The quality of private sector loans was moderately improved during February 2021. Private sector arrears (overdue payments) decreased by 7.3% ($57.3m) to $727.8m. As of February 2021, the ratio of private sector arrears to total loans was 13%. Contributing to this outcome were: a decrease in both short-term arrears by 18.1% and non-performing by 0.8%; a 9.3% decrease in mortgage arrears; a 6.9% decline in consumer arrears; and a contrary 7.3% increase in commercial delinquencies. This suggests that customers are prioritizing personal/household loan repayment over commercial/business loans. By way of comparison, in contrast, in February 2020 total private sector arrears grew by 1.6% (0.9% from short-term arrears and 0.8% from Non-Performing Loans).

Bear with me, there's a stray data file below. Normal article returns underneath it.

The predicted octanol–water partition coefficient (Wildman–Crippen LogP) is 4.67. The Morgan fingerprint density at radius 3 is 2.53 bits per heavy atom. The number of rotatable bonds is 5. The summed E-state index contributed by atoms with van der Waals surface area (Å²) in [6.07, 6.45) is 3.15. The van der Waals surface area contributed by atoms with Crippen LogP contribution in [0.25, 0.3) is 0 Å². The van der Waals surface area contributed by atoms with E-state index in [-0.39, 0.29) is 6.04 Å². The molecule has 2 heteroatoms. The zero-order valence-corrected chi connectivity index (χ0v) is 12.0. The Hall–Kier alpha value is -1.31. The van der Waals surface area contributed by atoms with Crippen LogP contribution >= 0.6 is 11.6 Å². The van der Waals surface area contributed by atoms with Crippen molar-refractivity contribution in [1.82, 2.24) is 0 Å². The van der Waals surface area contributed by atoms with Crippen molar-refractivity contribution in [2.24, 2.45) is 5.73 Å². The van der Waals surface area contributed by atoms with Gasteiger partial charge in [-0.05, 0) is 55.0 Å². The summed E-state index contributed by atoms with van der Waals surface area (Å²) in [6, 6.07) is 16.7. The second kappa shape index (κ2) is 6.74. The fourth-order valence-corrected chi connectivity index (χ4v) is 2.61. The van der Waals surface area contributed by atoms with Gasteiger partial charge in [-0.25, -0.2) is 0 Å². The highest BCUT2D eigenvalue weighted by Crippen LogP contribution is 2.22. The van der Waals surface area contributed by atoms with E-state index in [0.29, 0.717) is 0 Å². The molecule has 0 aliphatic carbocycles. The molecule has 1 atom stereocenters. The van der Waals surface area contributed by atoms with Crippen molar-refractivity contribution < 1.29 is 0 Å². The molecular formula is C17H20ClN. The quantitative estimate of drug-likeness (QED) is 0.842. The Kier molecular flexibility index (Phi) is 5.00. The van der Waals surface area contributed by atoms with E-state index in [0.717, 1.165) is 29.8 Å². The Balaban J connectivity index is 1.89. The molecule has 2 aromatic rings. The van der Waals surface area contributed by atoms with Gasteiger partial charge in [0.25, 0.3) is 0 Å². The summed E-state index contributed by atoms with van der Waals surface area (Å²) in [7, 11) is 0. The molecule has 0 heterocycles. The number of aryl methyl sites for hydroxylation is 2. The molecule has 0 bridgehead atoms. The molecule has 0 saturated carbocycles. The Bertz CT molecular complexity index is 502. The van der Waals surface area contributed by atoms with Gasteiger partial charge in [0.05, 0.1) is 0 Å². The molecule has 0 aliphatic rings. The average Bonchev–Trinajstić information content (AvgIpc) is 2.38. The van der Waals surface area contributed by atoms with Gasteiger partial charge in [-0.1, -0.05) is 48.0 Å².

The Bahamian dollar peg to the United States dollar (1 $BSD to 1 $USD) remains intact, with current and projected external reserves being sufficient to maintain it according to the Central Bank of The Bahamas. Nevertheless, given the slowdown in foreign dollar inflows via the tourism industry coupled with the intensified foreign currency outflows required for imports driven by reconstruction projects there has been downward pressure on external reserves. In February 2021 external reserves diminished by $62.8m to approximately $2.257 billon, in contrast to a $106m gain in February 2020. Cognizant of this, to preserve the external reserves in custody, the Central Bank’s temporary suspension of its Investment Currency Market (ICM) remains in effect, in our estimation for the remainder of the year and into the first/second quarter of 2022 purely based on speculation. The ICM is how Bahamians wishing to invest in international markets purchase the requisite foreign dollars to do so. Hence, Bahamians in this environment may wish to consider local investment opportunities – inclusive of those which have some correlation with international markets by way of proxy.